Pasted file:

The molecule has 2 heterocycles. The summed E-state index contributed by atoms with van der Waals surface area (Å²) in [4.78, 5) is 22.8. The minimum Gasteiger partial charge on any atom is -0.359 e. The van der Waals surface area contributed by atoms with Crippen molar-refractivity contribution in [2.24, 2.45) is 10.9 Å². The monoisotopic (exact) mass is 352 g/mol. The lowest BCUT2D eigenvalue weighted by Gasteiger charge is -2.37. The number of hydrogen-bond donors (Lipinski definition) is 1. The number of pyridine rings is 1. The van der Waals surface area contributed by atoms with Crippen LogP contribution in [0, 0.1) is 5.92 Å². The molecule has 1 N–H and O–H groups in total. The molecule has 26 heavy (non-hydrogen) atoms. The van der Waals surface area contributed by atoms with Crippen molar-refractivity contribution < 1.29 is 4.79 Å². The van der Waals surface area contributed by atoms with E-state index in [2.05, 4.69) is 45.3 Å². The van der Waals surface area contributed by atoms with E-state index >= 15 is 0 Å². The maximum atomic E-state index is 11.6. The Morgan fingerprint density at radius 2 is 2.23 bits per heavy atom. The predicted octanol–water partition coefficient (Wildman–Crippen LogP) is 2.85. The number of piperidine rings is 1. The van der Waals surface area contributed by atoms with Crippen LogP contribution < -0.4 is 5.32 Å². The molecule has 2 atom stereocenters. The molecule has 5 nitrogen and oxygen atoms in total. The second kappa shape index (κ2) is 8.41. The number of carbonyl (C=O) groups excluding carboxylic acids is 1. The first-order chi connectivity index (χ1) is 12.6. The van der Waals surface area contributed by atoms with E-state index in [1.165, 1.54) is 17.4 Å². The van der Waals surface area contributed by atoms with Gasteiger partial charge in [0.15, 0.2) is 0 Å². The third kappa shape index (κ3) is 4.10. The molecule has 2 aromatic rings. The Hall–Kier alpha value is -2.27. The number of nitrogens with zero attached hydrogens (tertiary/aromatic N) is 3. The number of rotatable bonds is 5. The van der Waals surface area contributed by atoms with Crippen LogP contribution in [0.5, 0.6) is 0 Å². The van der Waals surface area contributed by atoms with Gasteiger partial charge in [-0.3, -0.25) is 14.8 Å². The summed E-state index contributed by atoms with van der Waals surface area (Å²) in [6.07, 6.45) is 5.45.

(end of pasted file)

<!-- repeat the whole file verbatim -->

The molecule has 2 heterocycles. The summed E-state index contributed by atoms with van der Waals surface area (Å²) in [4.78, 5) is 22.8. The minimum Gasteiger partial charge on any atom is -0.359 e. The van der Waals surface area contributed by atoms with Crippen molar-refractivity contribution in [2.24, 2.45) is 10.9 Å². The monoisotopic (exact) mass is 352 g/mol. The lowest BCUT2D eigenvalue weighted by Gasteiger charge is -2.37. The number of hydrogen-bond donors (Lipinski definition) is 1. The number of pyridine rings is 1. The van der Waals surface area contributed by atoms with Crippen LogP contribution in [0, 0.1) is 5.92 Å². The molecule has 1 N–H and O–H groups in total. The molecule has 26 heavy (non-hydrogen) atoms. The van der Waals surface area contributed by atoms with Crippen molar-refractivity contribution < 1.29 is 4.79 Å². The van der Waals surface area contributed by atoms with E-state index in [2.05, 4.69) is 45.3 Å². The van der Waals surface area contributed by atoms with E-state index >= 15 is 0 Å². The maximum atomic E-state index is 11.6. The Morgan fingerprint density at radius 2 is 2.23 bits per heavy atom. The predicted octanol–water partition coefficient (Wildman–Crippen LogP) is 2.85. The number of piperidine rings is 1. The van der Waals surface area contributed by atoms with Crippen LogP contribution < -0.4 is 5.32 Å². The molecule has 2 atom stereocenters. The molecule has 5 nitrogen and oxygen atoms in total. The second kappa shape index (κ2) is 8.41. The number of carbonyl (C=O) groups excluding carboxylic acids is 1. The first-order chi connectivity index (χ1) is 12.6. The van der Waals surface area contributed by atoms with E-state index in [1.165, 1.54) is 17.4 Å². The van der Waals surface area contributed by atoms with Gasteiger partial charge in [0.15, 0.2) is 0 Å². The third kappa shape index (κ3) is 4.10. The molecule has 2 aromatic rings. The Hall–Kier alpha value is -2.27. The number of nitrogens with zero attached hydrogens (tertiary/aromatic N) is 3. The number of rotatable bonds is 5. The van der Waals surface area contributed by atoms with Crippen LogP contribution in [0.5, 0.6) is 0 Å². The van der Waals surface area contributed by atoms with Gasteiger partial charge in [-0.3, -0.25) is 14.8 Å². The summed E-state index contributed by atoms with van der Waals surface area (Å²) in [6.07, 6.45) is 5.45.